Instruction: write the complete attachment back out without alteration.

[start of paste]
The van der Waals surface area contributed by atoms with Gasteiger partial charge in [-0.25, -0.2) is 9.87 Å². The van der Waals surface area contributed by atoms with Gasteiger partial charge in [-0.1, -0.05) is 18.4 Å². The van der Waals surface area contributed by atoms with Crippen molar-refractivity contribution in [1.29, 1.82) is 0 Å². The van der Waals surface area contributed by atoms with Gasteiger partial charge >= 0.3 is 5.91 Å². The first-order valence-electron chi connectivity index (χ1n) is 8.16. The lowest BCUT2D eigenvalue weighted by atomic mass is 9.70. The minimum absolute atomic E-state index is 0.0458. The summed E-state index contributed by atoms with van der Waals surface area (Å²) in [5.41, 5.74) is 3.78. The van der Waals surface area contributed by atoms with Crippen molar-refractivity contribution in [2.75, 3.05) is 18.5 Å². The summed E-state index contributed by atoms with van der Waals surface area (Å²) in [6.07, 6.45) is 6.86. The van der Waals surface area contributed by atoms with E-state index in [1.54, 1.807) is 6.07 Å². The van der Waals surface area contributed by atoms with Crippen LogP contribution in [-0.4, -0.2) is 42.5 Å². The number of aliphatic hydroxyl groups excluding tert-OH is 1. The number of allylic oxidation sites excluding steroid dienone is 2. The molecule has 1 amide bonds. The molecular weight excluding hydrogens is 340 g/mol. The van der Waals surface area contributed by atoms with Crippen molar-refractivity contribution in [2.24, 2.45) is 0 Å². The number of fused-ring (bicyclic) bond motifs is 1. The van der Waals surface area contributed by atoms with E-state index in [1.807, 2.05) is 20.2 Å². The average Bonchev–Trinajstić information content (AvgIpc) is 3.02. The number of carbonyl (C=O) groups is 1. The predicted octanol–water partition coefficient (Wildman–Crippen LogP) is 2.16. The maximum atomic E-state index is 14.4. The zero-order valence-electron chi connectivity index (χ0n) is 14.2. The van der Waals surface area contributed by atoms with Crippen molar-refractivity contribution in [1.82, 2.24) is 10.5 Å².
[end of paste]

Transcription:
The van der Waals surface area contributed by atoms with Gasteiger partial charge in [-0.25, -0.2) is 9.87 Å². The van der Waals surface area contributed by atoms with Gasteiger partial charge in [-0.1, -0.05) is 18.4 Å². The van der Waals surface area contributed by atoms with Crippen molar-refractivity contribution in [1.29, 1.82) is 0 Å². The van der Waals surface area contributed by atoms with Gasteiger partial charge >= 0.3 is 5.91 Å². The first-order valence-electron chi connectivity index (χ1n) is 8.16. The lowest BCUT2D eigenvalue weighted by atomic mass is 9.70. The minimum absolute atomic E-state index is 0.0458. The summed E-state index contributed by atoms with van der Waals surface area (Å²) in [5.41, 5.74) is 3.78. The van der Waals surface area contributed by atoms with Crippen molar-refractivity contribution in [2.75, 3.05) is 18.5 Å². The summed E-state index contributed by atoms with van der Waals surface area (Å²) in [6.07, 6.45) is 6.86. The van der Waals surface area contributed by atoms with E-state index in [1.54, 1.807) is 6.07 Å². The van der Waals surface area contributed by atoms with Crippen LogP contribution in [-0.4, -0.2) is 42.5 Å². The number of aliphatic hydroxyl groups excluding tert-OH is 1. The number of allylic oxidation sites excluding steroid dienone is 2. The molecule has 1 amide bonds. The molecular weight excluding hydrogens is 340 g/mol. The van der Waals surface area contributed by atoms with Crippen molar-refractivity contribution in [2.24, 2.45) is 0 Å². The number of fused-ring (bicyclic) bond motifs is 1. The van der Waals surface area contributed by atoms with E-state index in [1.807, 2.05) is 20.2 Å². The average Bonchev–Trinajstić information content (AvgIpc) is 3.02. The number of carbonyl (C=O) groups is 1. The predicted octanol–water partition coefficient (Wildman–Crippen LogP) is 2.16. The maximum atomic E-state index is 14.4. The zero-order valence-electron chi connectivity index (χ0n) is 14.2. The van der Waals surface area contributed by atoms with Crippen molar-refractivity contribution in [1.82, 2.24) is 10.5 Å².